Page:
Tasting the Anthropocene: Flavour, Desire, and the Reassembling of Ecology in the Forests of North East Madagascar
(University College London)
Paper short abstract:
In North East Madagascar, fallow lands, resting after shifting forest cultivation, provide a lens through which to examine emergent novel ecologies of the Anthropocene and the international and interspecies entanglements of taste upon which distinctions between Anthropocene and Holocene pivot.
Paper long abstract:
Environmental History of Madagascar has long highlighted the role of human settlement in forest loss and species extinctions, with responsibility primarily attributed to shifting cultivation. Such arguments reproduce discourses of environmental degradation as being fundamentally entwined with human subsistence needs, and thus frame Madagascar as exemplary of the myriad forms of intensive species death and irreversible landscape modification that are core to many interpretations of the Anthropocene concept. Ethnographic research on fallow and forest use demonstrates how a contemporary vanilla boom has led to a prevalent overshadowing of the primary subsistence functions of shifting cultivation by desires to produce valuable crops for export. Such intensification leaves diminishing space and time for fallow land to rest and consequently for forest to regrow, ensuring that geographically distant desires for the flavour of vanilla work to reshape local ecologies in fundamental ways. This paper argues that the view from the fallows can help illustrate how the Anthropocene continues to be produced through incommensurable desires situated in spatially distant regions of the world, that in turn work to reconfigure assemblages of life. Mapping such desires that shape the global circulation of substances through which the Anthropocene comes into being is of fundamental importance for an understanding of the social and market inequalities that produce the Anthropocene, and can contribute to attempts to disaggregate the idea of an monolithic "Anthropos" universally responsible for the destruction of Holocenic assemblages of life.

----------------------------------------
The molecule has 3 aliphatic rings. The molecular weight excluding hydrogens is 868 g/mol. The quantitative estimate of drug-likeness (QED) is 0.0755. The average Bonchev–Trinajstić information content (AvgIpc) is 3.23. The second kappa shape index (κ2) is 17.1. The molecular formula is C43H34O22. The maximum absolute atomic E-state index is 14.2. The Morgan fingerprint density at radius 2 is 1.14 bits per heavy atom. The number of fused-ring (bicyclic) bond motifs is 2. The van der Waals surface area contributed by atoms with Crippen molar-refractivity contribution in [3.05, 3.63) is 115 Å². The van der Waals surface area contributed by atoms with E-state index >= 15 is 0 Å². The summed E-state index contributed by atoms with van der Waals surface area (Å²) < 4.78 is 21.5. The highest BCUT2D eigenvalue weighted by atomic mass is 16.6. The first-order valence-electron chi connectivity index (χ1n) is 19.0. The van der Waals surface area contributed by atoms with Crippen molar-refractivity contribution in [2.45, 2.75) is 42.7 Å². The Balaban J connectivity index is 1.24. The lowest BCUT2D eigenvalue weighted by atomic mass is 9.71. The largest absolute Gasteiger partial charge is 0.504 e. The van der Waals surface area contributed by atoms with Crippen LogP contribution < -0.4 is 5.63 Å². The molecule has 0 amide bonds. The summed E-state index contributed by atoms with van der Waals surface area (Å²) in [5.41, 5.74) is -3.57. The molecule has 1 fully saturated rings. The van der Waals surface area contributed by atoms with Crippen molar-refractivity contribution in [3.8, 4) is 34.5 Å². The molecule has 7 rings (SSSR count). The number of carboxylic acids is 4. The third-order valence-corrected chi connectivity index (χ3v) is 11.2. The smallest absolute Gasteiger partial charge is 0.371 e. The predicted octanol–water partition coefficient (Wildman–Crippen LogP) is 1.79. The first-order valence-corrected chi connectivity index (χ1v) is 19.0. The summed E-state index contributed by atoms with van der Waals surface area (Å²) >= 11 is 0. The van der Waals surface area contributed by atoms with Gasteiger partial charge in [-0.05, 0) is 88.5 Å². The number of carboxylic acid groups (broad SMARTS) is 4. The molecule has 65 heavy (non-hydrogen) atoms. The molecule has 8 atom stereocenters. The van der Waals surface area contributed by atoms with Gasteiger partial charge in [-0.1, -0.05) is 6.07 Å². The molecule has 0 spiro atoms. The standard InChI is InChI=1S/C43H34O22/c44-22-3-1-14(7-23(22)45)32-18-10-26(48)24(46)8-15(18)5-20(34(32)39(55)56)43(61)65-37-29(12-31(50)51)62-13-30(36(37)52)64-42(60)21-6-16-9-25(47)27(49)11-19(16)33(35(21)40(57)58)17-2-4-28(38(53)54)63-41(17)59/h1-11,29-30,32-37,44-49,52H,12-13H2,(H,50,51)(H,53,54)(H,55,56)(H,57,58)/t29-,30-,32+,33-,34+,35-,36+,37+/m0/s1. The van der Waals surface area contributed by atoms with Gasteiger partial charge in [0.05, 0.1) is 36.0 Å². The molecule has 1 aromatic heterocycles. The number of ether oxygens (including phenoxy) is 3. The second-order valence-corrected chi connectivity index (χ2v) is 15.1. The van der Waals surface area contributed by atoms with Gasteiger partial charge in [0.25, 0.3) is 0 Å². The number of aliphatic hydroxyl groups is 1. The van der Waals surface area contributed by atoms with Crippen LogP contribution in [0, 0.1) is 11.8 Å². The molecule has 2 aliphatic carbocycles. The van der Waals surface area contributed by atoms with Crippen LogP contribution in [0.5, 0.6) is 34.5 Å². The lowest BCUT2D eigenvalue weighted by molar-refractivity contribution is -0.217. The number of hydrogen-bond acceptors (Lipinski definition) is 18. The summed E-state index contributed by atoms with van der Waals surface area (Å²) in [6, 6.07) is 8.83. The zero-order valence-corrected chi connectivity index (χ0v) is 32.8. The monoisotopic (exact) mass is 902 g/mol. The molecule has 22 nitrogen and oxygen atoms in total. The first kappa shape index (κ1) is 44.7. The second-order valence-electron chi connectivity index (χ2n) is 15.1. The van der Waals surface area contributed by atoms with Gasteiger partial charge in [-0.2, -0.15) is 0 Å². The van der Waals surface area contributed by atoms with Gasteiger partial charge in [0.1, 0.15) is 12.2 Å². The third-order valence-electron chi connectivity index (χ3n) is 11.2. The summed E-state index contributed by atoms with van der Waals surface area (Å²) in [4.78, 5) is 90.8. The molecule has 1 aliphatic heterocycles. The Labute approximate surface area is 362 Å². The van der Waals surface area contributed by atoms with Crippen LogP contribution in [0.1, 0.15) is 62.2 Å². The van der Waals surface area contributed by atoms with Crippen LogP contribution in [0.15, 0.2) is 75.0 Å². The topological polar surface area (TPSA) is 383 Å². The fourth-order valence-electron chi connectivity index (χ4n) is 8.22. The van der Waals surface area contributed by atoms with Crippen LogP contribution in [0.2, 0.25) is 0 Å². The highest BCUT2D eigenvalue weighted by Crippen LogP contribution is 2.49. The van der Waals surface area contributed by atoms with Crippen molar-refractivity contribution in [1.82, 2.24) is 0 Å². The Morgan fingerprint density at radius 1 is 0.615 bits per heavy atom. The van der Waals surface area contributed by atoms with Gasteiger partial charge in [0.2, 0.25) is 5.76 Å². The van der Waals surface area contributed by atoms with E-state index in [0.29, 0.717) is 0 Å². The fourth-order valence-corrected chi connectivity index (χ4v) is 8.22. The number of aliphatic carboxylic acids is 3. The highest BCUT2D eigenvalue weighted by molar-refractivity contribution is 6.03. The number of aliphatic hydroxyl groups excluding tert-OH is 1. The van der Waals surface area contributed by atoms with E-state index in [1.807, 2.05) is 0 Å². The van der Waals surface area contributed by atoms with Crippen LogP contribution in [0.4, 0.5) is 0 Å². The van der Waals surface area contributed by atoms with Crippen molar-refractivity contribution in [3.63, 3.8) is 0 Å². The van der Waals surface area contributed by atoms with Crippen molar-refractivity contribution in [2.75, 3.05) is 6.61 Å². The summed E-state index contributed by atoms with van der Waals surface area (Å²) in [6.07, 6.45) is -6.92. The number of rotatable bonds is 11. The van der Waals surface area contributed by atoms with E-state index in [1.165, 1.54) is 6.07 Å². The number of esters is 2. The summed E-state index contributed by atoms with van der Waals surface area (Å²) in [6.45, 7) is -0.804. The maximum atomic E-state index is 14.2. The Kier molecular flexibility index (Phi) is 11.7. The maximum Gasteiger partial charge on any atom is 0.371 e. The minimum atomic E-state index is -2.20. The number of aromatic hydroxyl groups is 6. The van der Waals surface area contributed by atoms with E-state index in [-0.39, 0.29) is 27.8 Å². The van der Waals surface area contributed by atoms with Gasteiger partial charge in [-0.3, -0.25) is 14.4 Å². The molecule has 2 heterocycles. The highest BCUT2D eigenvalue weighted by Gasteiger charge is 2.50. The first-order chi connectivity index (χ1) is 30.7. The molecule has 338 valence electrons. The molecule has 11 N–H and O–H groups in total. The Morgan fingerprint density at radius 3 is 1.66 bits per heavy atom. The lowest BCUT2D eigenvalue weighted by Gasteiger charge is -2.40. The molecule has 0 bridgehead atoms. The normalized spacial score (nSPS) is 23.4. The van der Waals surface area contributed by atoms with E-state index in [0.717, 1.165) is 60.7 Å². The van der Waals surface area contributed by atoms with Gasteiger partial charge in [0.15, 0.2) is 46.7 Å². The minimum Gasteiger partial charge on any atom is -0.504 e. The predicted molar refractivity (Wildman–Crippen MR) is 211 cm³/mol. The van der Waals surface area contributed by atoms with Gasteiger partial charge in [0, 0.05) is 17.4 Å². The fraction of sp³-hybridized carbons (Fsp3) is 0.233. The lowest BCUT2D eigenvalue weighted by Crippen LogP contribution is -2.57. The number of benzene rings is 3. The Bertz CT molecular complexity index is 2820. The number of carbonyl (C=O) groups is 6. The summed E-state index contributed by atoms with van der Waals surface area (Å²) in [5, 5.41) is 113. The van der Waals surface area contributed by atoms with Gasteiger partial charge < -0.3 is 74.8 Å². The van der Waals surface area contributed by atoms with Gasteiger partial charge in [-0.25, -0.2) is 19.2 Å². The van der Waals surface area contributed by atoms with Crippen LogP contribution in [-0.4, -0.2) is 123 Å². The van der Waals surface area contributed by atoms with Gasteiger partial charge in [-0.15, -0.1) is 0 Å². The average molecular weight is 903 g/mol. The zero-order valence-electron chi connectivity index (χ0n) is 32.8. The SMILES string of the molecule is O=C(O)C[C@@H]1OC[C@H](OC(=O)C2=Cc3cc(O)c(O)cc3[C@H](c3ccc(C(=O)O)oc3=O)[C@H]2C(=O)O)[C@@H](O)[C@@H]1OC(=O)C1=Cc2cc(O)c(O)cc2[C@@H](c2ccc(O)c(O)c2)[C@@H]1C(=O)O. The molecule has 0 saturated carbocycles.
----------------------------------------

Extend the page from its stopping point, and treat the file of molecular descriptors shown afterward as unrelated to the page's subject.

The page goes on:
Multiple African anthropocenes: universal concepts, local manifestations